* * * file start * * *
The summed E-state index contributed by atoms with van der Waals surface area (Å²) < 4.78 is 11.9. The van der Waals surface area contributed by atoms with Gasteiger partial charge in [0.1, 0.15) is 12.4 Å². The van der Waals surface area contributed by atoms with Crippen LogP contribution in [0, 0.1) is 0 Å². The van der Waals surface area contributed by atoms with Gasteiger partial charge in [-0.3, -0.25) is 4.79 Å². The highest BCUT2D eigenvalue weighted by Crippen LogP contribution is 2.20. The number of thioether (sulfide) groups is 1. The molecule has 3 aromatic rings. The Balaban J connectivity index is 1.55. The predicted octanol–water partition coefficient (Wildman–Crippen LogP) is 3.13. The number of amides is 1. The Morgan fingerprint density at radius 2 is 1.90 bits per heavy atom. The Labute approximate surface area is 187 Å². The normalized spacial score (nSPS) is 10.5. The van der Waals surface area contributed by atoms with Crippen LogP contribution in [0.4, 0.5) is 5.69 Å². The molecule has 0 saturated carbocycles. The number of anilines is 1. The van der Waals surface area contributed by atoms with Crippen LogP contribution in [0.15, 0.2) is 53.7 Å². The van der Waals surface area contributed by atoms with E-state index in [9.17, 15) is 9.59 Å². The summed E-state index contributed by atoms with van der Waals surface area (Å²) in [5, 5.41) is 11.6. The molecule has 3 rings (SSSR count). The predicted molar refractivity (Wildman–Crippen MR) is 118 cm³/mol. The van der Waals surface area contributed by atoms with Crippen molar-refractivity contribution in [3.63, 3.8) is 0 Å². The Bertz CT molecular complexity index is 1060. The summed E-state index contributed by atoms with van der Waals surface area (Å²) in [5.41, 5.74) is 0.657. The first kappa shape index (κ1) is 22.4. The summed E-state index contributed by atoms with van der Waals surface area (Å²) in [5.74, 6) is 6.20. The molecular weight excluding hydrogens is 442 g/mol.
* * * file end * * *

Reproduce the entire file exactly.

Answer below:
The summed E-state index contributed by atoms with van der Waals surface area (Å²) < 4.78 is 11.9. The van der Waals surface area contributed by atoms with Gasteiger partial charge in [0.1, 0.15) is 12.4 Å². The van der Waals surface area contributed by atoms with Crippen LogP contribution in [0, 0.1) is 0 Å². The van der Waals surface area contributed by atoms with Gasteiger partial charge in [-0.3, -0.25) is 4.79 Å². The highest BCUT2D eigenvalue weighted by Crippen LogP contribution is 2.20. The number of thioether (sulfide) groups is 1. The molecule has 3 aromatic rings. The Balaban J connectivity index is 1.55. The predicted octanol–water partition coefficient (Wildman–Crippen LogP) is 3.13. The number of amides is 1. The Morgan fingerprint density at radius 2 is 1.90 bits per heavy atom. The Labute approximate surface area is 187 Å². The normalized spacial score (nSPS) is 10.5. The van der Waals surface area contributed by atoms with Crippen LogP contribution in [0.4, 0.5) is 5.69 Å². The molecule has 0 saturated carbocycles. The number of anilines is 1. The van der Waals surface area contributed by atoms with Crippen LogP contribution in [0.15, 0.2) is 53.7 Å². The van der Waals surface area contributed by atoms with E-state index in [9.17, 15) is 9.59 Å². The summed E-state index contributed by atoms with van der Waals surface area (Å²) in [5, 5.41) is 11.6. The molecule has 3 rings (SSSR count). The predicted molar refractivity (Wildman–Crippen MR) is 118 cm³/mol. The van der Waals surface area contributed by atoms with Crippen molar-refractivity contribution in [3.63, 3.8) is 0 Å². The Bertz CT molecular complexity index is 1060. The summed E-state index contributed by atoms with van der Waals surface area (Å²) in [5.41, 5.74) is 0.657. The first kappa shape index (κ1) is 22.4. The summed E-state index contributed by atoms with van der Waals surface area (Å²) in [5.74, 6) is 6.20. The molecular weight excluding hydrogens is 442 g/mol.